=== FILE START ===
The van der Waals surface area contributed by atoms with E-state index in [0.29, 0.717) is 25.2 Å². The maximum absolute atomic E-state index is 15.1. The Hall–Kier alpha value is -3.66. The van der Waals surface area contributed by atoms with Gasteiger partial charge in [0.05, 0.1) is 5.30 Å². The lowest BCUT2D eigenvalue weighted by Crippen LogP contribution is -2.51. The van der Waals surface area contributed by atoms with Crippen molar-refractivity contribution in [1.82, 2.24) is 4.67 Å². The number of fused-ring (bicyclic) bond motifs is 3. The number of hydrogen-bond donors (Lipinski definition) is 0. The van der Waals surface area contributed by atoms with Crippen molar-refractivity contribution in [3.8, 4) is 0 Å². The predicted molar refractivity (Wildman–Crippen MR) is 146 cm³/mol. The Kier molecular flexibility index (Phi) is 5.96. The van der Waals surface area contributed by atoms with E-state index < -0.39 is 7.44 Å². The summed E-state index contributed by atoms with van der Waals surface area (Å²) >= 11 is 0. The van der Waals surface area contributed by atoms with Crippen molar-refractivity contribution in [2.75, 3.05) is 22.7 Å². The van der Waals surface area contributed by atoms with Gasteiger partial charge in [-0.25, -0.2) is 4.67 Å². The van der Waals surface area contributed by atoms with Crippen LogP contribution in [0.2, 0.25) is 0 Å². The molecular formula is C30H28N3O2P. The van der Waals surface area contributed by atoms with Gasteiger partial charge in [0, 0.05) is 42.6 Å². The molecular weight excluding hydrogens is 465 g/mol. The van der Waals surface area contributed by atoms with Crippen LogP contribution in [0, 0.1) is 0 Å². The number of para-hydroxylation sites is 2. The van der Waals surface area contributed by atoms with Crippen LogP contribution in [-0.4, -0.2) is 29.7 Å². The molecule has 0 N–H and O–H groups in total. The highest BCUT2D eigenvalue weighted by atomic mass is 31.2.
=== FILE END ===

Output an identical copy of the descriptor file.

The van der Waals surface area contributed by atoms with E-state index in [0.29, 0.717) is 25.2 Å². The maximum absolute atomic E-state index is 15.1. The Hall–Kier alpha value is -3.66. The van der Waals surface area contributed by atoms with Gasteiger partial charge in [0.05, 0.1) is 5.30 Å². The lowest BCUT2D eigenvalue weighted by Crippen LogP contribution is -2.51. The van der Waals surface area contributed by atoms with Crippen molar-refractivity contribution in [1.82, 2.24) is 4.67 Å². The number of fused-ring (bicyclic) bond motifs is 3. The number of hydrogen-bond donors (Lipinski definition) is 0. The van der Waals surface area contributed by atoms with Crippen molar-refractivity contribution in [3.8, 4) is 0 Å². The predicted molar refractivity (Wildman–Crippen MR) is 146 cm³/mol. The Kier molecular flexibility index (Phi) is 5.96. The van der Waals surface area contributed by atoms with E-state index < -0.39 is 7.44 Å². The summed E-state index contributed by atoms with van der Waals surface area (Å²) >= 11 is 0. The van der Waals surface area contributed by atoms with Crippen molar-refractivity contribution in [2.75, 3.05) is 22.7 Å². The van der Waals surface area contributed by atoms with Gasteiger partial charge in [-0.25, -0.2) is 4.67 Å². The van der Waals surface area contributed by atoms with Crippen LogP contribution in [0.2, 0.25) is 0 Å². The molecular formula is C30H28N3O2P. The van der Waals surface area contributed by atoms with Gasteiger partial charge in [0, 0.05) is 42.6 Å². The molecular weight excluding hydrogens is 465 g/mol. The van der Waals surface area contributed by atoms with Crippen LogP contribution in [0, 0.1) is 0 Å². The number of para-hydroxylation sites is 2. The van der Waals surface area contributed by atoms with Crippen LogP contribution in [-0.4, -0.2) is 29.7 Å². The molecule has 0 N–H and O–H groups in total. The highest BCUT2D eigenvalue weighted by atomic mass is 31.2.